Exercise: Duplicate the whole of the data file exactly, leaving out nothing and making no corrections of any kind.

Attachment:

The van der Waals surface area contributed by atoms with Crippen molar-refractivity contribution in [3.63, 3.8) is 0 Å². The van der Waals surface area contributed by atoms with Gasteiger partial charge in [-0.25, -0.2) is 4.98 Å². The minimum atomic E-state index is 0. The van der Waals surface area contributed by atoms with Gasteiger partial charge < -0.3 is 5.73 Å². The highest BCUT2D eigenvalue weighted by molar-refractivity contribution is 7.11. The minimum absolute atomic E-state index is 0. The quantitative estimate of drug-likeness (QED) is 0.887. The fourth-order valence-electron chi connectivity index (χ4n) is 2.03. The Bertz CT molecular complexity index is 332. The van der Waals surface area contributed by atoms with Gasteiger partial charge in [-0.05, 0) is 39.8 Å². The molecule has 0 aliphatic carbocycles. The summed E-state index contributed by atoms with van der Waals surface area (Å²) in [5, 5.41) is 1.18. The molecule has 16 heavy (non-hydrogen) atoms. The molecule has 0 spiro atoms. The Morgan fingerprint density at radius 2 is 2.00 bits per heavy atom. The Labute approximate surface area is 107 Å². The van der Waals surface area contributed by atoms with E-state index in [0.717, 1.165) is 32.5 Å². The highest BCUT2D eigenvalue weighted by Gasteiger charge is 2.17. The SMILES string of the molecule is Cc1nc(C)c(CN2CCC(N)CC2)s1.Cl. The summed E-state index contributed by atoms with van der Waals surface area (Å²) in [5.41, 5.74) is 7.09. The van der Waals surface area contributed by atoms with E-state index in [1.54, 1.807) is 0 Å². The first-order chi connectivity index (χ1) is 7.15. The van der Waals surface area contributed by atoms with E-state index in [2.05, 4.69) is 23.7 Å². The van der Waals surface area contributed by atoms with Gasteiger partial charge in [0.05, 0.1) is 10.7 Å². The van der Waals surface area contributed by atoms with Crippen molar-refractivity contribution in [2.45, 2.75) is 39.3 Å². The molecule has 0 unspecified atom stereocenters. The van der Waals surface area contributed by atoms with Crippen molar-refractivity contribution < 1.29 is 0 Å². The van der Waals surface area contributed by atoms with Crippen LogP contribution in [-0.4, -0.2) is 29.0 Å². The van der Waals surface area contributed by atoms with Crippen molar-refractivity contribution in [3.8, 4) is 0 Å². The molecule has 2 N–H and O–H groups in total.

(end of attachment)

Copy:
The van der Waals surface area contributed by atoms with Crippen molar-refractivity contribution in [3.63, 3.8) is 0 Å². The van der Waals surface area contributed by atoms with Gasteiger partial charge in [-0.25, -0.2) is 4.98 Å². The minimum atomic E-state index is 0. The van der Waals surface area contributed by atoms with Gasteiger partial charge < -0.3 is 5.73 Å². The highest BCUT2D eigenvalue weighted by molar-refractivity contribution is 7.11. The minimum absolute atomic E-state index is 0. The quantitative estimate of drug-likeness (QED) is 0.887. The fourth-order valence-electron chi connectivity index (χ4n) is 2.03. The Bertz CT molecular complexity index is 332. The van der Waals surface area contributed by atoms with Gasteiger partial charge in [-0.05, 0) is 39.8 Å². The molecule has 0 aliphatic carbocycles. The summed E-state index contributed by atoms with van der Waals surface area (Å²) in [5, 5.41) is 1.18. The molecule has 16 heavy (non-hydrogen) atoms. The molecule has 0 spiro atoms. The Morgan fingerprint density at radius 2 is 2.00 bits per heavy atom. The Labute approximate surface area is 107 Å². The van der Waals surface area contributed by atoms with E-state index in [0.717, 1.165) is 32.5 Å². The highest BCUT2D eigenvalue weighted by Gasteiger charge is 2.17. The SMILES string of the molecule is Cc1nc(C)c(CN2CCC(N)CC2)s1.Cl. The summed E-state index contributed by atoms with van der Waals surface area (Å²) in [5.41, 5.74) is 7.09. The van der Waals surface area contributed by atoms with E-state index in [1.54, 1.807) is 0 Å². The first-order chi connectivity index (χ1) is 7.15. The van der Waals surface area contributed by atoms with E-state index in [2.05, 4.69) is 23.7 Å². The van der Waals surface area contributed by atoms with Gasteiger partial charge in [0.05, 0.1) is 10.7 Å². The van der Waals surface area contributed by atoms with Crippen molar-refractivity contribution in [2.45, 2.75) is 39.3 Å². The molecule has 0 unspecified atom stereocenters. The van der Waals surface area contributed by atoms with Crippen molar-refractivity contribution < 1.29 is 0 Å². The van der Waals surface area contributed by atoms with Crippen LogP contribution in [-0.4, -0.2) is 29.0 Å². The van der Waals surface area contributed by atoms with Crippen molar-refractivity contribution in [3.8, 4) is 0 Å². The molecule has 2 N–H and O–H groups in total.